Half-siblings conceived with donated sperm and eggs are connecting online using DNA testing and online registries, forming extraordinarily large genetic families with dozens to hundreds of children linked to one parent, The Washington Post reports.
The modern family ties and genetic sleuthing are making it easier for donor-conceived children to learn about their backgrounds—and harder for anonymous donors to maintain anonymity. That has clearly been proven in tragic cases in which fertility doctors misled patients about their donor’s identity, even using their own sperm to sire dozens of children. But in legal, less-scandalous cases, the online connections are also highlighting the complex consequences of America’s lax regulations of the fertility industry, particularly on sperm and egg donations.
Many other countries have set legal limits on the number of children, families, or pregnancies to which one donor can contribute. Sperm donors in Taiwan can only sire one child, for instance. In Britain, they can donate to 10 families, and in China they can provide starter material for five pregnancies. But in the US, no such limits exist.
The nonprofit organization the American Society of Reproductive Medicine recommends limiting each sperm donor’s contributions to 25 births within a population of 800,000, which is about the size of San Francisco. As the Post points out, that could allow for one donor to sire more than 10,000 children across the entire country.
Though that number may seem absurdly large, the real numbers are also eye-popping. In one instance, half-siblings used online registries and DNA testing to discover that their biological father, sperm donor #2757, sired at least 29 girls and 16 boys. The half-siblings range in ages from 1 to 21 and live in eight states and four countries. Other sibling networks linked online ranged in size from dozens to nearly 200.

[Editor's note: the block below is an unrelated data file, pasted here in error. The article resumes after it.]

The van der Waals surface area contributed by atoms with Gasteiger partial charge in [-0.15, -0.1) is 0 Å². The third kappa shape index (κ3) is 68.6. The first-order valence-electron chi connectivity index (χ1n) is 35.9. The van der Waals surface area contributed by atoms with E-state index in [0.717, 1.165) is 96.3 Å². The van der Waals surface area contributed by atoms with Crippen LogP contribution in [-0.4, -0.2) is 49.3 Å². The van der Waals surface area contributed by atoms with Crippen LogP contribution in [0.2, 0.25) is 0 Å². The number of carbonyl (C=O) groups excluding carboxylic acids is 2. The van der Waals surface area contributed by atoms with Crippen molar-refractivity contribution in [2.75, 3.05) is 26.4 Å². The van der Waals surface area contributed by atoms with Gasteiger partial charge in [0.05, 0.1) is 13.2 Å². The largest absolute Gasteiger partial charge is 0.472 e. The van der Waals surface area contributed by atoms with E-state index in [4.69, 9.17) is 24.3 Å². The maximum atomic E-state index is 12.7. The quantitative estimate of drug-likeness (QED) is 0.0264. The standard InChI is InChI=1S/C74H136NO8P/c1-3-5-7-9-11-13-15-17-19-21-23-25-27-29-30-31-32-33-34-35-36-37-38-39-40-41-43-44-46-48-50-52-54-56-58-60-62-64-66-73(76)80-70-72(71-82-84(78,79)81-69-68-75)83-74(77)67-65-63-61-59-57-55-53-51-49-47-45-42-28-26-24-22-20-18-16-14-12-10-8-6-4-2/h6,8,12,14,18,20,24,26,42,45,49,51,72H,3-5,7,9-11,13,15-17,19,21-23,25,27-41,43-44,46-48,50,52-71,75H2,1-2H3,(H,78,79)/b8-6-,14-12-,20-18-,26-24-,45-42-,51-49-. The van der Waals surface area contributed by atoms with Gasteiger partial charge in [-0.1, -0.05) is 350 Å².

Such large genetic families raise concerns about half-siblings meeting unknowingly, falling in love, and having children of their own, risking genetic disorders. The vast family connections also exacerbate concerns that donors are often not required to provide medical histories and updates. There are already cases in the medical literature of half-siblings discovering each other while seeking treatments for rare genetic conditions, the Post points out.
Last month, the US Food and Drug Administration rejected a petition put forth by donor-offspring that sought to limit the number of births to which a donor could contribute. The petition also urged the FDA to track the number of each donor’s offspring and make collecting donor medical histories and updates mandatory. The FDA responded by saying that such oversight extended beyond its authority, which for now is limited to making sure that donors are screened for certain infectious diseases.
The response has infuriated families with donor-conceived children who want more regulations and transparency for donors. Meanwhile, donor-offspring continue to link up online. One daughter of donor #2757 told the Post:
“Every time I find a new sibling, I get anxiety and think to myself: when is it going to end?”